Schedules matter

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When working a work-study job and going to school full time, things can get a little tricky with scheduling. You will need to plan ahead and keep a tight schedule to make it work. Whether you use a planner or keep track of your schedule on your laptop, it’s an important key to success.

And don’t forget that if you participate in work-study, your boss is more likely to understand if you need to take time off to study or attend an event for the school.

How Work-Study Affects Next Year’s Financial Aid

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When you’re applying for financial aid, you want as big of a reward as you can get. The more you get, the less in student loans you will have to take out — and payback later. That’s why when asking, what is work-study, you should understand how your earnings will affect your next year’s student aid package.

As long as you only earn up to the amount awarded to you, your work-study income will not count against you for next year’s financial aid. For instance, if your award is $3,000 in work-study, you can earn $3,000 without it affecting next year’s award.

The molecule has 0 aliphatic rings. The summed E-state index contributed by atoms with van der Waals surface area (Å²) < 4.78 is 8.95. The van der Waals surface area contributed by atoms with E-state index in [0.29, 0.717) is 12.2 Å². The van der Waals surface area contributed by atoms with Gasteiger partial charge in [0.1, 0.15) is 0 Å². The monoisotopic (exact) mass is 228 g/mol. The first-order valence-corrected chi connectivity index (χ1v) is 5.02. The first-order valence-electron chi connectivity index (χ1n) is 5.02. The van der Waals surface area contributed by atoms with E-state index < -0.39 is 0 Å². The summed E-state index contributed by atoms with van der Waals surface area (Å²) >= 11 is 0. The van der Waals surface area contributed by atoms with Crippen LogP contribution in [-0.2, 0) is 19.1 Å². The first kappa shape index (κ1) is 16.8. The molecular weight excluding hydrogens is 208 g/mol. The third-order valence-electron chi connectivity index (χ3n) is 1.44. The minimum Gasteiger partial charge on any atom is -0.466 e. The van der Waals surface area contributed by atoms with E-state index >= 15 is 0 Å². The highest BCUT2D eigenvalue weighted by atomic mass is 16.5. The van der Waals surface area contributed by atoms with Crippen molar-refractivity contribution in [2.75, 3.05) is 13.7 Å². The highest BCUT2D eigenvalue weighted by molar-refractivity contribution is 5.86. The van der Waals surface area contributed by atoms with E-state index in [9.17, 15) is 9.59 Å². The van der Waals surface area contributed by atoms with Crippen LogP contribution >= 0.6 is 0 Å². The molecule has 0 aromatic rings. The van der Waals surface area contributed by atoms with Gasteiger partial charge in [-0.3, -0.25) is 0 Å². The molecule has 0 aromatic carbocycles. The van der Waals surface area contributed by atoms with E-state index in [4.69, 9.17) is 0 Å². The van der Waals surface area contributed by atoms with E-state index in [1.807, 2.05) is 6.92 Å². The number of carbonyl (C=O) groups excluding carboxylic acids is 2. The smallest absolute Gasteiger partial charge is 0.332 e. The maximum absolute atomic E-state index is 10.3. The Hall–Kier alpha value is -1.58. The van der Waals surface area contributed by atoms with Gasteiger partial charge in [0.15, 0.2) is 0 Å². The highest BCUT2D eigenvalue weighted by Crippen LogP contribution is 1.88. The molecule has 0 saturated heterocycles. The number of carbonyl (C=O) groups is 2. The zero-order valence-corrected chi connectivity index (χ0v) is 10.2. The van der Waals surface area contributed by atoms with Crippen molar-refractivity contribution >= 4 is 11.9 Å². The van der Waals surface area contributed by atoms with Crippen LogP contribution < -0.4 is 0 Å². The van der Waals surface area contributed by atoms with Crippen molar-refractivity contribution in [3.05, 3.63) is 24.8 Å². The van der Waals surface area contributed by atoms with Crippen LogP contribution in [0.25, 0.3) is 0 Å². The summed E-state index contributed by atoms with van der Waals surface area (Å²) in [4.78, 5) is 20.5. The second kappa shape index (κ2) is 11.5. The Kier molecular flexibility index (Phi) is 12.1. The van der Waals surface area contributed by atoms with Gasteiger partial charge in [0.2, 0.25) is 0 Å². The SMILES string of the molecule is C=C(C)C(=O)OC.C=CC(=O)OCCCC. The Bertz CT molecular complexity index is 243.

You will have to report the $3,000 on the FAFSA application the next year, but you will enter it in a separate box that identifies the earnings as work-study. That way, it won’t increase the amount of your Estimated Family Contribution (EFC).

On the other hand, you will have to report anything you earn over the award amount and it will reduce your student aid for the next year.

Answered: What is Work-Study?

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You started this article by asking what is work-study. By now, you understand that it’s just another tool to help you get as much financial aid as you can to help reduce the number of student loans you have to take out. When asking, what is work-study, you should learn all you can about the program before you decide whether or not it’s right for you.

Do you participate in a work-study program? If so, we would love to hear about your experiences in the comments section below!